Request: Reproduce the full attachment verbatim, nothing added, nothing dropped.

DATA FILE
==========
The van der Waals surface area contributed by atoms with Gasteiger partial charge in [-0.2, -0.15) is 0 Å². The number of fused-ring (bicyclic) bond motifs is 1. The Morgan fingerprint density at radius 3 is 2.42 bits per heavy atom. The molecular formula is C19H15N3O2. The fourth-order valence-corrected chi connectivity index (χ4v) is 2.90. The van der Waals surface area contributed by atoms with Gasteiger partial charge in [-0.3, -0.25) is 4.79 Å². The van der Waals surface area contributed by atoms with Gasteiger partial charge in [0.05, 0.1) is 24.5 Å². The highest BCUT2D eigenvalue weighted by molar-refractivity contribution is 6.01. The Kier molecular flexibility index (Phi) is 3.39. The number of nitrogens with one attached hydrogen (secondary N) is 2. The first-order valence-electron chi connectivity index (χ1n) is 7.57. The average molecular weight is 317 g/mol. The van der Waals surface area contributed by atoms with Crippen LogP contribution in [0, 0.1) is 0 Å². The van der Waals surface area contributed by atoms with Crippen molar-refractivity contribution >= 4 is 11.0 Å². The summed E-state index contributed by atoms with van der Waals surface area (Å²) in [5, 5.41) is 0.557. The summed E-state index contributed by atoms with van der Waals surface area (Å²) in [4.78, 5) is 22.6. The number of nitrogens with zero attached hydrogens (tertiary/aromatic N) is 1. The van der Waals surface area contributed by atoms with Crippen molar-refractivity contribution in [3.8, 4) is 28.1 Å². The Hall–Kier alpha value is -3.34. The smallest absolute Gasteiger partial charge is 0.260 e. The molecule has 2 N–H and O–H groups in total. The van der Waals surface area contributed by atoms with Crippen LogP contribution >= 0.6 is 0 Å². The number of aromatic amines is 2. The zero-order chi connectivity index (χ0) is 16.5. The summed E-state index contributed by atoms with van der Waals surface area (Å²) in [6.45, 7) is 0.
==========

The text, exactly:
The van der Waals surface area contributed by atoms with Gasteiger partial charge in [-0.2, -0.15) is 0 Å². The number of fused-ring (bicyclic) bond motifs is 1. The Morgan fingerprint density at radius 3 is 2.42 bits per heavy atom. The molecular formula is C19H15N3O2. The fourth-order valence-corrected chi connectivity index (χ4v) is 2.90. The van der Waals surface area contributed by atoms with Gasteiger partial charge in [-0.3, -0.25) is 4.79 Å². The van der Waals surface area contributed by atoms with Gasteiger partial charge in [0.05, 0.1) is 24.5 Å². The highest BCUT2D eigenvalue weighted by molar-refractivity contribution is 6.01. The Kier molecular flexibility index (Phi) is 3.39. The number of nitrogens with one attached hydrogen (secondary N) is 2. The first-order valence-electron chi connectivity index (χ1n) is 7.57. The average molecular weight is 317 g/mol. The van der Waals surface area contributed by atoms with Crippen LogP contribution in [0, 0.1) is 0 Å². The van der Waals surface area contributed by atoms with Crippen molar-refractivity contribution >= 4 is 11.0 Å². The summed E-state index contributed by atoms with van der Waals surface area (Å²) in [5, 5.41) is 0.557. The summed E-state index contributed by atoms with van der Waals surface area (Å²) in [4.78, 5) is 22.6. The number of nitrogens with zero attached hydrogens (tertiary/aromatic N) is 1. The van der Waals surface area contributed by atoms with Crippen molar-refractivity contribution in [3.8, 4) is 28.1 Å². The Hall–Kier alpha value is -3.34. The smallest absolute Gasteiger partial charge is 0.260 e. The molecule has 2 N–H and O–H groups in total. The van der Waals surface area contributed by atoms with Crippen LogP contribution >= 0.6 is 0 Å². The number of aromatic amines is 2. The zero-order chi connectivity index (χ0) is 16.5. The summed E-state index contributed by atoms with van der Waals surface area (Å²) in [6.45, 7) is 0.